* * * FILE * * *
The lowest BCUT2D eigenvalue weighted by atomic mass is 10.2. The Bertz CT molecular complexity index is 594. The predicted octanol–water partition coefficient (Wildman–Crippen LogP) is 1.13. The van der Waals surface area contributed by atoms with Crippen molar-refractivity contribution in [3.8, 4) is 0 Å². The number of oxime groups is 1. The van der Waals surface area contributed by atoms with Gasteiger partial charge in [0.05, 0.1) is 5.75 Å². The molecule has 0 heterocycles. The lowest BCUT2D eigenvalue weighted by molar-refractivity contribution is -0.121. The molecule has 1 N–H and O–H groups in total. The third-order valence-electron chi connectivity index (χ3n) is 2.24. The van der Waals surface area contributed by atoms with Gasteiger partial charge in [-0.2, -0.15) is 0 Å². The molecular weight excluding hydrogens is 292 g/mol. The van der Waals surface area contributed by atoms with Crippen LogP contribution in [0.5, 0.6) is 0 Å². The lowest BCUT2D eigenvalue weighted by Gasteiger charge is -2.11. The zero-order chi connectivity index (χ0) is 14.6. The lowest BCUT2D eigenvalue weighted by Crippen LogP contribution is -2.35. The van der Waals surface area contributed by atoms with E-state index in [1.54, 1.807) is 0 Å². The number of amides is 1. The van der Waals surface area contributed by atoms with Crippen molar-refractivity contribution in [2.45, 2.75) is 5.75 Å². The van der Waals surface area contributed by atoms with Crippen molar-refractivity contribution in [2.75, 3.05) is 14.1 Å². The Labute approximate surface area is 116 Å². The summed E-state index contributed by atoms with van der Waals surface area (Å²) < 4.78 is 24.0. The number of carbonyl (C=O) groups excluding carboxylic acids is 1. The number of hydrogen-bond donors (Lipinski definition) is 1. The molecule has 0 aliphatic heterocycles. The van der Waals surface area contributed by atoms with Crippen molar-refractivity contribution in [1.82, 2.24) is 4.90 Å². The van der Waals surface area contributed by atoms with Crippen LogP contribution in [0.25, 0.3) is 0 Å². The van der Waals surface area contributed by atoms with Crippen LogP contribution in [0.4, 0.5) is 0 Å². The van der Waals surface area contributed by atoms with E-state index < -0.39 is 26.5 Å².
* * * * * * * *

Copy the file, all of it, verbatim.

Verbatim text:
The lowest BCUT2D eigenvalue weighted by atomic mass is 10.2. The Bertz CT molecular complexity index is 594. The predicted octanol–water partition coefficient (Wildman–Crippen LogP) is 1.13. The van der Waals surface area contributed by atoms with Crippen molar-refractivity contribution in [3.8, 4) is 0 Å². The number of oxime groups is 1. The van der Waals surface area contributed by atoms with Gasteiger partial charge in [0.05, 0.1) is 5.75 Å². The molecule has 0 heterocycles. The lowest BCUT2D eigenvalue weighted by molar-refractivity contribution is -0.121. The molecule has 1 N–H and O–H groups in total. The third-order valence-electron chi connectivity index (χ3n) is 2.24. The van der Waals surface area contributed by atoms with Gasteiger partial charge in [-0.2, -0.15) is 0 Å². The molecular weight excluding hydrogens is 292 g/mol. The van der Waals surface area contributed by atoms with Crippen LogP contribution in [0.5, 0.6) is 0 Å². The lowest BCUT2D eigenvalue weighted by Gasteiger charge is -2.11. The zero-order chi connectivity index (χ0) is 14.6. The lowest BCUT2D eigenvalue weighted by Crippen LogP contribution is -2.35. The van der Waals surface area contributed by atoms with E-state index in [1.54, 1.807) is 0 Å². The number of amides is 1. The van der Waals surface area contributed by atoms with Crippen molar-refractivity contribution in [2.45, 2.75) is 5.75 Å². The van der Waals surface area contributed by atoms with Crippen molar-refractivity contribution in [2.75, 3.05) is 14.1 Å². The Labute approximate surface area is 116 Å². The summed E-state index contributed by atoms with van der Waals surface area (Å²) < 4.78 is 24.0. The number of carbonyl (C=O) groups excluding carboxylic acids is 1. The number of hydrogen-bond donors (Lipinski definition) is 1. The molecule has 0 aliphatic heterocycles. The van der Waals surface area contributed by atoms with Crippen molar-refractivity contribution in [1.82, 2.24) is 4.90 Å². The van der Waals surface area contributed by atoms with Crippen LogP contribution in [0.25, 0.3) is 0 Å². The van der Waals surface area contributed by atoms with Crippen LogP contribution in [0.4, 0.5) is 0 Å². The van der Waals surface area contributed by atoms with E-state index < -0.39 is 26.5 Å².